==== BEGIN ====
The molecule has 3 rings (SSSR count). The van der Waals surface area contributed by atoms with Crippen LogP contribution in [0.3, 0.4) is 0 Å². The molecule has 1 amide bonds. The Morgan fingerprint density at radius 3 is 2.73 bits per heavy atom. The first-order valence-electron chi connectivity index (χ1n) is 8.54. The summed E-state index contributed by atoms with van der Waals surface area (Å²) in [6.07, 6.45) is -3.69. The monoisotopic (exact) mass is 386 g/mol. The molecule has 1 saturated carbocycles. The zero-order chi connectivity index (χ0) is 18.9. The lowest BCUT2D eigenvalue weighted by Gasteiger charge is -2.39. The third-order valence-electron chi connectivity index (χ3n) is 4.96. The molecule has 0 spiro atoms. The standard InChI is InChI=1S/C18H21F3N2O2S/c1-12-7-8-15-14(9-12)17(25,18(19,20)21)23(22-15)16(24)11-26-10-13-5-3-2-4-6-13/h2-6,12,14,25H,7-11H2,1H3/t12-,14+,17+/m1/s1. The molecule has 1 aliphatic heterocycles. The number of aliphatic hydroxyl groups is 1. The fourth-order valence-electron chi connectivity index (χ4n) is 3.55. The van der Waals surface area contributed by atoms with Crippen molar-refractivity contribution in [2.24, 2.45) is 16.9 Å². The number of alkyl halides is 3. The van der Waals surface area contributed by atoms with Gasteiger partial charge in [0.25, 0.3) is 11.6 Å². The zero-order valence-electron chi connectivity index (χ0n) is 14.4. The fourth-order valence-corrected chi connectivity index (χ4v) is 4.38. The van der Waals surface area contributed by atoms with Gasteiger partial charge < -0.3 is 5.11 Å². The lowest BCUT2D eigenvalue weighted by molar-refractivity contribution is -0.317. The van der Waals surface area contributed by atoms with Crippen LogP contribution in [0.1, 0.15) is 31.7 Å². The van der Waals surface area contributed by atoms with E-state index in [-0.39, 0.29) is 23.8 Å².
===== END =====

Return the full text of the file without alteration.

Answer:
The molecule has 3 rings (SSSR count). The van der Waals surface area contributed by atoms with Crippen LogP contribution in [0.3, 0.4) is 0 Å². The molecule has 1 amide bonds. The Morgan fingerprint density at radius 3 is 2.73 bits per heavy atom. The first-order valence-electron chi connectivity index (χ1n) is 8.54. The summed E-state index contributed by atoms with van der Waals surface area (Å²) in [6.07, 6.45) is -3.69. The monoisotopic (exact) mass is 386 g/mol. The molecule has 1 saturated carbocycles. The zero-order chi connectivity index (χ0) is 18.9. The lowest BCUT2D eigenvalue weighted by Gasteiger charge is -2.39. The third-order valence-electron chi connectivity index (χ3n) is 4.96. The molecule has 0 spiro atoms. The standard InChI is InChI=1S/C18H21F3N2O2S/c1-12-7-8-15-14(9-12)17(25,18(19,20)21)23(22-15)16(24)11-26-10-13-5-3-2-4-6-13/h2-6,12,14,25H,7-11H2,1H3/t12-,14+,17+/m1/s1. The molecule has 1 aliphatic heterocycles. The number of aliphatic hydroxyl groups is 1. The fourth-order valence-electron chi connectivity index (χ4n) is 3.55. The van der Waals surface area contributed by atoms with Crippen molar-refractivity contribution in [2.24, 2.45) is 16.9 Å². The number of alkyl halides is 3. The van der Waals surface area contributed by atoms with Gasteiger partial charge in [0.25, 0.3) is 11.6 Å². The zero-order valence-electron chi connectivity index (χ0n) is 14.4. The fourth-order valence-corrected chi connectivity index (χ4v) is 4.38. The van der Waals surface area contributed by atoms with Gasteiger partial charge < -0.3 is 5.11 Å². The lowest BCUT2D eigenvalue weighted by molar-refractivity contribution is -0.317. The van der Waals surface area contributed by atoms with Crippen LogP contribution in [0.1, 0.15) is 31.7 Å². The van der Waals surface area contributed by atoms with E-state index in [-0.39, 0.29) is 23.8 Å².